May 28, 2020

Video Spotlights Theatre Students, Broadway Stars

When UMW Theatre performed Adam Gwon’s musical Ordinary Days in February, students couldn’t anticipate that just weeks later, they’d yearn for rehearsals with castmates and performances in front of live audiences. They also couldn’t have guessed they’d get to sing one of Gwon’s songs alongside Broadway stars. Seven UMW Theatre students were selected to appear […]

Wes Hillyard: Success Story

Wes Hillyard '05 serves as the director of Academic Services. Photo by Suzanne Carr Rossi.

Wes Hillyard ’05 serves as the director of Academic Services. Photo by Suzanne Carr Rossi.

One of Wes Hillyard’s most meaningful Mary Washington memories was his commencement ceremony in 2005. Dressed in cap and gown, processing down Campus Walk behind the Eagle Pipe Band, he was cheered on by faculty, staff and administrators, as well as friends and family, who had all helped him reach his goals.

He’d experience that same milestone a decade later – but this time, from the perspective of an administrator.

“I love how the entire University community turns out for Honor Convocation and Eagle Gathering at the start of our students’ time here, and comes together again when they graduate,” said Hillyard, who directs UMW’s Office of Academic Services.

His team of professional and faculty advisors guides undergraduates as they navigate their college careers. It’s a joy, he said, to watch students, especially those who struggled academically or had difficulty choosing a major, finally earn their diplomas.

“Through hard work, commitment and collaboration among many colleagues,” Hillyard said, “we’re able to help those students re-chart their course and ultimately attain degrees.”

His own positive experiences with UMW faculty advisors led him to pursue a master’s degree in student affairs administration at the University of Virginia. He held jobs at James Madison University and Northern Virginia Community College before returning to Mary Washington in 2015.

He enjoys meeting with students face-to-face, Hillyard said, but was impressed by his department’s transition to virtual advising appointments via Zoom and the EAB Navigate system this spring.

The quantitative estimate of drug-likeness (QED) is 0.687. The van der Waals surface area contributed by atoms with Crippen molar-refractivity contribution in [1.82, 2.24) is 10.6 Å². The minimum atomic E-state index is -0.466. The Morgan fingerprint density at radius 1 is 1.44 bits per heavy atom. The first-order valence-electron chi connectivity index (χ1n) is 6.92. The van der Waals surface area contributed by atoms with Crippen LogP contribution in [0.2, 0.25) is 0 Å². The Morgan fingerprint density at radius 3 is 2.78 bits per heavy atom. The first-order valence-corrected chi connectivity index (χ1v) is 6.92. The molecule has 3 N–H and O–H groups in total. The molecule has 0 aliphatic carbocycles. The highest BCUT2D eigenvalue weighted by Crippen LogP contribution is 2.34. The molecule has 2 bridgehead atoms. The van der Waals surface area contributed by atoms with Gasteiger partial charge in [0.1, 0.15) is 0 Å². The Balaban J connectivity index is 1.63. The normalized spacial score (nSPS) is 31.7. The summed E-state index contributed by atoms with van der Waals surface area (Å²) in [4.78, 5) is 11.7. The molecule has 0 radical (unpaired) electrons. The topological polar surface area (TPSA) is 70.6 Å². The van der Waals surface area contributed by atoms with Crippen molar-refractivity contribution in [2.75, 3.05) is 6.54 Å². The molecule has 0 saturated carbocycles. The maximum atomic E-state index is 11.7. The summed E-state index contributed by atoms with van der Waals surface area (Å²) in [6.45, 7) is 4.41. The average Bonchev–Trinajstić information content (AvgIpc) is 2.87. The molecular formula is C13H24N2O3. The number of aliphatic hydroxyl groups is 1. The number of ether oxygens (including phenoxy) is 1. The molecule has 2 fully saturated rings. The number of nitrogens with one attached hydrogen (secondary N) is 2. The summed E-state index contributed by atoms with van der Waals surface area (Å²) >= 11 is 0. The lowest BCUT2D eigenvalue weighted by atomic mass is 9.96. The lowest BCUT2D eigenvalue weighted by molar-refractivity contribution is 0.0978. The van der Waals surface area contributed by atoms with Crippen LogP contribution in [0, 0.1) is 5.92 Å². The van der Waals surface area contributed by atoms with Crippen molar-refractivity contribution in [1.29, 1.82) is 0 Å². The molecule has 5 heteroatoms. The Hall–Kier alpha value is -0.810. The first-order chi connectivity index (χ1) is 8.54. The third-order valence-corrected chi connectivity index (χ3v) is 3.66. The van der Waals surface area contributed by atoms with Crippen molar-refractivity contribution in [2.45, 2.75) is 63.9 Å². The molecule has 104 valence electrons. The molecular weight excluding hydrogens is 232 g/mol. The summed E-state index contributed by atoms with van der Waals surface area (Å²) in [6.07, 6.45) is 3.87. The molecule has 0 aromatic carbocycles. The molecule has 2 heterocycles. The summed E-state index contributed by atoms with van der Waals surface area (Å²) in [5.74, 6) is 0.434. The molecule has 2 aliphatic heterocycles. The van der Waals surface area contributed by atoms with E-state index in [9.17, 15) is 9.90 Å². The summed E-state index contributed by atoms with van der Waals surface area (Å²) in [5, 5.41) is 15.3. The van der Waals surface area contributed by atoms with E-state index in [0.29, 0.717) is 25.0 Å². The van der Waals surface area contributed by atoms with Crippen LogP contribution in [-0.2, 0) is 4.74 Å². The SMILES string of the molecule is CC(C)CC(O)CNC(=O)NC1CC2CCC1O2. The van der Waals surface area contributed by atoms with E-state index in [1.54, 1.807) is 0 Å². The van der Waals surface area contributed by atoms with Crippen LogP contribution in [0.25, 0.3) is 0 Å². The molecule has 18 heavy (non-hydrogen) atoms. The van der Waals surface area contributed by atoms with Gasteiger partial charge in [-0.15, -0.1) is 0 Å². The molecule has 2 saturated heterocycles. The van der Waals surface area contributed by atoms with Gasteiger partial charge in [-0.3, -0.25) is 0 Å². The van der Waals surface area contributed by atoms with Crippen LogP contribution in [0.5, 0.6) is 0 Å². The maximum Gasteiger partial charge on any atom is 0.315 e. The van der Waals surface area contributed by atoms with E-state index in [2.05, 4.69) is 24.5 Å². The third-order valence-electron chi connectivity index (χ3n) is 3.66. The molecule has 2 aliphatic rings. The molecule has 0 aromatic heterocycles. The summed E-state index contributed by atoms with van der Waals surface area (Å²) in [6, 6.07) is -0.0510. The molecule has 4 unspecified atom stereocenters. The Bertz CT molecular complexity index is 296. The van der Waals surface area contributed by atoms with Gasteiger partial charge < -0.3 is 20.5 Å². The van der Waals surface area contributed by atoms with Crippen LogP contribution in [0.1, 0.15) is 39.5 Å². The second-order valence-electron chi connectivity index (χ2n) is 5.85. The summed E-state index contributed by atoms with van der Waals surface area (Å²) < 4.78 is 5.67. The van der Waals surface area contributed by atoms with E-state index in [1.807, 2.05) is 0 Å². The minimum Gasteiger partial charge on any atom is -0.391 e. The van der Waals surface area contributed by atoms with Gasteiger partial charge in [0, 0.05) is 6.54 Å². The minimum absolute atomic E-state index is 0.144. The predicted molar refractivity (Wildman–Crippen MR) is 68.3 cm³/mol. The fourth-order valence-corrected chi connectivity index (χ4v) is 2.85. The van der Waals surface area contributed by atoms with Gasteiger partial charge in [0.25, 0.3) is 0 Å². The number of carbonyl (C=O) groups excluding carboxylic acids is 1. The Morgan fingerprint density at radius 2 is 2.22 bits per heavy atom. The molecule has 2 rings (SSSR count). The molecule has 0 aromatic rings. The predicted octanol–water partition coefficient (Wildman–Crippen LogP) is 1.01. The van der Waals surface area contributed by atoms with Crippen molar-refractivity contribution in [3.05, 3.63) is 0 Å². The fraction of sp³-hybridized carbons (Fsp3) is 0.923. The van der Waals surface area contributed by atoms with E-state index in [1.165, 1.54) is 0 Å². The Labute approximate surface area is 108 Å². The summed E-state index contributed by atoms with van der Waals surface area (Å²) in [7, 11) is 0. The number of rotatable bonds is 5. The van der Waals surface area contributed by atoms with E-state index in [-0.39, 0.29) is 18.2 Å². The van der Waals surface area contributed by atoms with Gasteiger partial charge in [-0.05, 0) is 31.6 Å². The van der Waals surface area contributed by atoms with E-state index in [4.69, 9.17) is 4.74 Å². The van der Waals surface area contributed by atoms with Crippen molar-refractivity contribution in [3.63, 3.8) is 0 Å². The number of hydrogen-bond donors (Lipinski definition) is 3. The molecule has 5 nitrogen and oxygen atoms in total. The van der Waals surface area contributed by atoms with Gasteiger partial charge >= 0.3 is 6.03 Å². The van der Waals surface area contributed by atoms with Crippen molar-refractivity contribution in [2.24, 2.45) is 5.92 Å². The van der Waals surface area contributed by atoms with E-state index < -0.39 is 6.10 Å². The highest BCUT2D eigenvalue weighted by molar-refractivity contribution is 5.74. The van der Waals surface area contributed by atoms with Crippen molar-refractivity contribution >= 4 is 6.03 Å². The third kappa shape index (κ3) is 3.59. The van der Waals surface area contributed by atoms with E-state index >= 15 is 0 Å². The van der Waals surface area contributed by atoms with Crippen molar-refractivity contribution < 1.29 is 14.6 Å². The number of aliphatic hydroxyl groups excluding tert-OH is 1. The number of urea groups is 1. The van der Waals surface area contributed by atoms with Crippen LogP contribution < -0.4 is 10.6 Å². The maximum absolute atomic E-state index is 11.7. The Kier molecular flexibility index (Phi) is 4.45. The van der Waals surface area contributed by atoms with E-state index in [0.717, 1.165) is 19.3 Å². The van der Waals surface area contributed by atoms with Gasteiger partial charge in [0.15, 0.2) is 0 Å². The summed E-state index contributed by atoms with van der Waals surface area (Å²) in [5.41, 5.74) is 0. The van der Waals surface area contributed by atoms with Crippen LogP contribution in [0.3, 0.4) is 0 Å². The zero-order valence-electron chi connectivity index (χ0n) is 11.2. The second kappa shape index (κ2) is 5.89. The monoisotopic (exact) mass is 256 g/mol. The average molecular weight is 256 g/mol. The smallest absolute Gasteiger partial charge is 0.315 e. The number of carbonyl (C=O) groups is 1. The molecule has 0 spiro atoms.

With commencement moving to fall, this semester didn’t bring the same sense of closure, said Hillyard, who’s on track to earn a doctorate from VCU next May.

“But I think it will be even more meaningful when we’ve had time to reflect and really appreciate the opportunity to come together and celebrate.”

 

The Academic Services team prefers advising students face-to-face, but Hillyard said that using Zoom and the EAB Navigate system has worked well this semester. Photo by Suzanne Carr Rossi.

The Academic Services team prefers advising students face-to-face, but Hillyard said that using Zoom and the EAB Navigate system has worked well this semester. Photo by Suzanne Carr Rossi.

Q: How many students took advantage of UMW’s alternative grading scale this spring?
A: They were able to make the switch themselves through Banner, and 15 percent of all spring course registrations were in the Credit/Pass/No Credit grade mode, according to the Office of the Registrar. 

Q: What were some of your favorite Mary Washington traditions as a student?
A: Rocktoberfest and Devil Goat Day. I had a blast competing in an obstacle course against my marketing professor!  

Q: What’s the most rewarding part of your job?
A: Collaborating with colleagues across the University to identify the best ways to support our students. 

Q: The most challenging?
A: UMW is committed to helping all students succeed; however, it cannot be a one-sided process. When students are unwilling to work toward their success, it can be very difficult. 

Q: What do you miss most about being on campus?
A: My colleagues and students who make Mary Washington such a great community. My wife and I have taken our kids there to ride their bikes since we live nearby. It’s still beautiful, but eerily quiet. 

Q: What do you do when you aren’t working?
A: Spend lots of time with my family – our 5- and 2- year-old keep us busy. We also love amusement parks and look forward to going once the quarantine is over.   

Q: What’s your motto?
A: “If you can dream it, you can do it!” – Walt Disney